The former Gatke property on McKinley Street may become a commercial and residential development. Photo by David Slone, Times-Union.
The former Gatke property on McKinley Street may become a commercial and residential development. Photo by David Slone, Times-Union.
A presentation on the former Gatke Corp. site by Rebar Development owner and President Shelby Bowen had the Warsaw Redevelopment Commission excited Monday about the potential future of the property on McKinley Street.

His presentation involved two projects bundled into one that would cost an estimated $14.4 million. The warehouse would be redeveloped into commercial space, while a new building next to it would include some commercial space and residential units.

Warsaw Community Economic and Development Director Jeremy Skinner provided copies of a development agreement in the Commission members’ board packet. He said the agreement would be finalized over the next few months, but there were some initial steps before they got to that point.

“This agreement kind of has all the details in it, which will come a little later, but we did provide that so you have plenty of time to review it,” Skinner said.

He said the Commission wasn’t being asked to vote on anything Monday, but the Commission did end up voting to proceed with a memorandum of understanding (MOU) between the city and Rebar.

In starting his presentation, which included renderings and plans on a screen, Bowen said, “Thank you, Jeremy, Mayor (Joe Thallemer), (Kosciusko Economic Development Corp. Chief Executive Officer) Alan (Tio), I really appreciate your support as we kind of really spent a lot of time thinking about this, and getting to this point where I felt comfortable to where I could present it to you all.”

He said there’s been a lot of progress happening in Warsaw over the last four to five years. Bowen said he started Rebar Development about four years ago, but prior to that he was involved in mixed-use development in Carmel from 2004-13 and in Fishers for two years.

“In that period of time, from ’04 until now, 100% of the projects that I have worked on have been public-private partnerships, every single one, and there have been many,” Bowen said.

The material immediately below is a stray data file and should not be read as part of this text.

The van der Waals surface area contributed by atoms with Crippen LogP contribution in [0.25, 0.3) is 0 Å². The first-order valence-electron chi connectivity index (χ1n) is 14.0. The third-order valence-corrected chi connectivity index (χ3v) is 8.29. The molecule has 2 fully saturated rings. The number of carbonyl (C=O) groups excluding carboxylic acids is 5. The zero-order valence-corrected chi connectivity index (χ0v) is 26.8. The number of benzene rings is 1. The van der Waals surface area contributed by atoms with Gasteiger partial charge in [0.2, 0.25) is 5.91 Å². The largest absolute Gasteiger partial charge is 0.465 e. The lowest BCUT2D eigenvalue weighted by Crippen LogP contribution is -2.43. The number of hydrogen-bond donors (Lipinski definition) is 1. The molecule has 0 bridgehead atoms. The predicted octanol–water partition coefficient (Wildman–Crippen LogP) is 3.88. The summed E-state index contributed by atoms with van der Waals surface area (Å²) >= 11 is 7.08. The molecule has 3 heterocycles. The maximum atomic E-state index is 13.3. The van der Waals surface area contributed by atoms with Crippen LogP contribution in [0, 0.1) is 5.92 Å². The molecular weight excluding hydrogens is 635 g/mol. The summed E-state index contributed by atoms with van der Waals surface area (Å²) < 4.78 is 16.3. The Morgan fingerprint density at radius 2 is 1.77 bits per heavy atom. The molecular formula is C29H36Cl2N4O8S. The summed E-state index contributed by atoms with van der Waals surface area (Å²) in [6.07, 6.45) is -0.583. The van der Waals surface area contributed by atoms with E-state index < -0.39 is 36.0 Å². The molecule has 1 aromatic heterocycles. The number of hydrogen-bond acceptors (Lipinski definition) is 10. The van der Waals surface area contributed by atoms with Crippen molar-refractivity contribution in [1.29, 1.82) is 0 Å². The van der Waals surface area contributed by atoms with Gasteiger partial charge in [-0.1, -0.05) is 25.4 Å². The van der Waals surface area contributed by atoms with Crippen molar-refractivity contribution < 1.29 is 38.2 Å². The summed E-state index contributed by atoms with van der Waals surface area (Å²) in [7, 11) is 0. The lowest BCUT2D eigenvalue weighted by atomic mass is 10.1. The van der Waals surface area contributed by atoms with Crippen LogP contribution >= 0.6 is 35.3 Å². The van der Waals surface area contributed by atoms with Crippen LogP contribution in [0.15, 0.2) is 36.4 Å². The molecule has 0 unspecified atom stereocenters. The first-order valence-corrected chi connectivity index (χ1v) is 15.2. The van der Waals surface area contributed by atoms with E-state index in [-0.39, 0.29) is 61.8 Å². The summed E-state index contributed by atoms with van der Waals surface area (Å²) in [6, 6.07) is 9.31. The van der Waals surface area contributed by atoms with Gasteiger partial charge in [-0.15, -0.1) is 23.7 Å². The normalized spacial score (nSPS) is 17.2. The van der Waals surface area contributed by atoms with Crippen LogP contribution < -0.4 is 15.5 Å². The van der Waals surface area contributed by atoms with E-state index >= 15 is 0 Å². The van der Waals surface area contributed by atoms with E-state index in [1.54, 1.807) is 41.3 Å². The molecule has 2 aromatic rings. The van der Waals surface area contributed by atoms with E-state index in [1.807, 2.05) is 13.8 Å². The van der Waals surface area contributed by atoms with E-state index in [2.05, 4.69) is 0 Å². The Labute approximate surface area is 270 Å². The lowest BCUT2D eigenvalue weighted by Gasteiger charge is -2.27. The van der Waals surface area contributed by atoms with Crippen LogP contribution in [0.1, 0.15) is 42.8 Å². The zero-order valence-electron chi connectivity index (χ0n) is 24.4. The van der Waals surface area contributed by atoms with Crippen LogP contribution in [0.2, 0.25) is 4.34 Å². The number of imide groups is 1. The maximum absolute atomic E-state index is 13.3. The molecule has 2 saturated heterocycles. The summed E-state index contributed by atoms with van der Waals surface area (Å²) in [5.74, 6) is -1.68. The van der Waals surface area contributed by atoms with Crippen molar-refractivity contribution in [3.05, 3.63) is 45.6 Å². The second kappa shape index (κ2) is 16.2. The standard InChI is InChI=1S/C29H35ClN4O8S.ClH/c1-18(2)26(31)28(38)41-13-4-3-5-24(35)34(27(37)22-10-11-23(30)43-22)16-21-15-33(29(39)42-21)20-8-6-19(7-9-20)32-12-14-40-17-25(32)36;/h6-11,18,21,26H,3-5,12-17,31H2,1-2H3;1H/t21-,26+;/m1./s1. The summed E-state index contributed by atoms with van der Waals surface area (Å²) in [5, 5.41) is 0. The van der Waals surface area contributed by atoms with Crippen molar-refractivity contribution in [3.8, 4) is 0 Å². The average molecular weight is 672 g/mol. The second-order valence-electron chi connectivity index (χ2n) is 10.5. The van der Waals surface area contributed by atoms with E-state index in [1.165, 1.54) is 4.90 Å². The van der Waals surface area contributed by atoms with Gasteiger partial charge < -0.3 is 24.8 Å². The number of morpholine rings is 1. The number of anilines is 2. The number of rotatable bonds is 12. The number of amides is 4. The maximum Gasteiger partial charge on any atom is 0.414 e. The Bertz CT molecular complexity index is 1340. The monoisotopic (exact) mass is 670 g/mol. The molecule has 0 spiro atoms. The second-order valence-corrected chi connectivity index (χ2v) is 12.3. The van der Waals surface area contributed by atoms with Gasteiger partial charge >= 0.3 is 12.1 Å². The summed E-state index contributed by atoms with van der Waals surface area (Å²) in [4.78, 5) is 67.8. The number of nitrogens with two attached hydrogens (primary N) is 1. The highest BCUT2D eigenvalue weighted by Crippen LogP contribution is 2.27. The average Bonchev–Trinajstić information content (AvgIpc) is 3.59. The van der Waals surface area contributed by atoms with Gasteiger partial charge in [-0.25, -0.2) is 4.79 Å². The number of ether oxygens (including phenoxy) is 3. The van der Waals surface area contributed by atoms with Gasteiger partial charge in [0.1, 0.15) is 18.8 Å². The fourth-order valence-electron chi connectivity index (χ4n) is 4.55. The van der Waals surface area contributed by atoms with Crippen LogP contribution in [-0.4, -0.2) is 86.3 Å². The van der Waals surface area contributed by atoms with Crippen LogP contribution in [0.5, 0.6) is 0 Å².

As to why Warsaw, he said he believes the city has a momentum and there’s still a niche for a product that Rebar delivers, which is “mixed-used with multi-family and commercial in key areas,” and he’s interested “in working with communities that are actively investing in themselves.”

On the Gatke project, he said he loves the location and it’s a redevelopment opportunity. Bowen said he also liked the fact that the city owns the property.

“So it’s just a matter of can we put the pieces together. A, do we have a common vision that’s feasible; and then, B, can we kind of make those resources happen? And that’s kind of what I’m here for today,” he said.

The project would entail rehabbing the warehouse. “What we would propose to do is completely demolish everything but the steel frame and the concrete slab, and rebuild the warehouse really to try to make it reflect the history of that site,” he said as Skinner pulled up a rendering of the proposal. “We would propose to essentially keep the exact same skeleton, and rebuild it to look like a really beautiful commercial building, warehouse style, that we think is appropriate for this site.”

The original building was constructed about 115 years ago, with Gatke Corp. taking over the property in 1926. The company closed about 23 years ago, with the city owning the property for the last 18 years.

For the second part of the project, Bowen said they are proposing to work with the city to demolish all of the other structures on the site and build a new four-story mixed-use building. There would be commercial on the first floor facing McKinley, and then apartments above.

“So we propose 20,000 total square feet  between the warehouse, which would potentially be 18,000 square feet, and about 2,000 square feet in our mixed-used building,” Bowen said.